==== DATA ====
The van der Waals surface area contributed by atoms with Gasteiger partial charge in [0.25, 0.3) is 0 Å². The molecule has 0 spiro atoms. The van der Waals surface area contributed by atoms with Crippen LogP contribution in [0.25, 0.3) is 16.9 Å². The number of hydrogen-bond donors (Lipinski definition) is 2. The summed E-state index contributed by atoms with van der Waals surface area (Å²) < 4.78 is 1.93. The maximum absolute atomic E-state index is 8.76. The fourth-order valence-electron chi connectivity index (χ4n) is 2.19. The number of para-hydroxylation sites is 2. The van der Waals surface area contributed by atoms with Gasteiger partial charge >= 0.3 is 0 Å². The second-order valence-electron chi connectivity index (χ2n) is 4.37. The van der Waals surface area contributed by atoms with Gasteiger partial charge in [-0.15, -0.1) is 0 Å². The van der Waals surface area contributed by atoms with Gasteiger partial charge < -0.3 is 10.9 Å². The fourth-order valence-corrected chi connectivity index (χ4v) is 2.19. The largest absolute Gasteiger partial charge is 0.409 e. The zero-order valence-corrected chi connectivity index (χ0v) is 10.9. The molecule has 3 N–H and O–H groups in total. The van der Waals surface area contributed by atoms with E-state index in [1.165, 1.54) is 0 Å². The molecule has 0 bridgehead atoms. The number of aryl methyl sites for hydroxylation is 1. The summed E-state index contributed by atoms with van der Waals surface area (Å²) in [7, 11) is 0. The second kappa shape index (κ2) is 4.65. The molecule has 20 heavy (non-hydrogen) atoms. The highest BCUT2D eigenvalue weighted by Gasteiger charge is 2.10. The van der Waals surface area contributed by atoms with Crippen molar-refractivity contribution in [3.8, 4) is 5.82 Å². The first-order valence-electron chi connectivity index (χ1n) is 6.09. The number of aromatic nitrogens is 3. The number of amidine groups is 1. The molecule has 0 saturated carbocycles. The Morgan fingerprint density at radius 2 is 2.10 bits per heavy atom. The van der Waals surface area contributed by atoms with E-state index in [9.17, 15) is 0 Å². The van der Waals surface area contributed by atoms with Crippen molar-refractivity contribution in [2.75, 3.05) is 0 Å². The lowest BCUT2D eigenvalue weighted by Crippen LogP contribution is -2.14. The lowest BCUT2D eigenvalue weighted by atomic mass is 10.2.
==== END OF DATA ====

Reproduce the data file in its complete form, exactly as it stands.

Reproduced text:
The van der Waals surface area contributed by atoms with Gasteiger partial charge in [0.25, 0.3) is 0 Å². The molecule has 0 spiro atoms. The van der Waals surface area contributed by atoms with Crippen LogP contribution in [0.25, 0.3) is 16.9 Å². The number of hydrogen-bond donors (Lipinski definition) is 2. The summed E-state index contributed by atoms with van der Waals surface area (Å²) < 4.78 is 1.93. The maximum absolute atomic E-state index is 8.76. The fourth-order valence-electron chi connectivity index (χ4n) is 2.19. The number of para-hydroxylation sites is 2. The van der Waals surface area contributed by atoms with Gasteiger partial charge >= 0.3 is 0 Å². The second-order valence-electron chi connectivity index (χ2n) is 4.37. The van der Waals surface area contributed by atoms with Gasteiger partial charge in [-0.15, -0.1) is 0 Å². The van der Waals surface area contributed by atoms with Gasteiger partial charge < -0.3 is 10.9 Å². The fourth-order valence-corrected chi connectivity index (χ4v) is 2.19. The largest absolute Gasteiger partial charge is 0.409 e. The zero-order valence-corrected chi connectivity index (χ0v) is 10.9. The molecule has 3 N–H and O–H groups in total. The van der Waals surface area contributed by atoms with E-state index in [1.165, 1.54) is 0 Å². The molecule has 0 bridgehead atoms. The number of aryl methyl sites for hydroxylation is 1. The summed E-state index contributed by atoms with van der Waals surface area (Å²) in [7, 11) is 0. The second kappa shape index (κ2) is 4.65. The molecule has 20 heavy (non-hydrogen) atoms. The highest BCUT2D eigenvalue weighted by Gasteiger charge is 2.10. The van der Waals surface area contributed by atoms with Crippen molar-refractivity contribution in [3.8, 4) is 5.82 Å². The first-order valence-electron chi connectivity index (χ1n) is 6.09. The number of aromatic nitrogens is 3. The number of amidine groups is 1. The molecule has 0 saturated carbocycles. The Morgan fingerprint density at radius 2 is 2.10 bits per heavy atom. The van der Waals surface area contributed by atoms with E-state index in [9.17, 15) is 0 Å². The van der Waals surface area contributed by atoms with Crippen molar-refractivity contribution in [2.75, 3.05) is 0 Å². The lowest BCUT2D eigenvalue weighted by Crippen LogP contribution is -2.14. The lowest BCUT2D eigenvalue weighted by atomic mass is 10.2.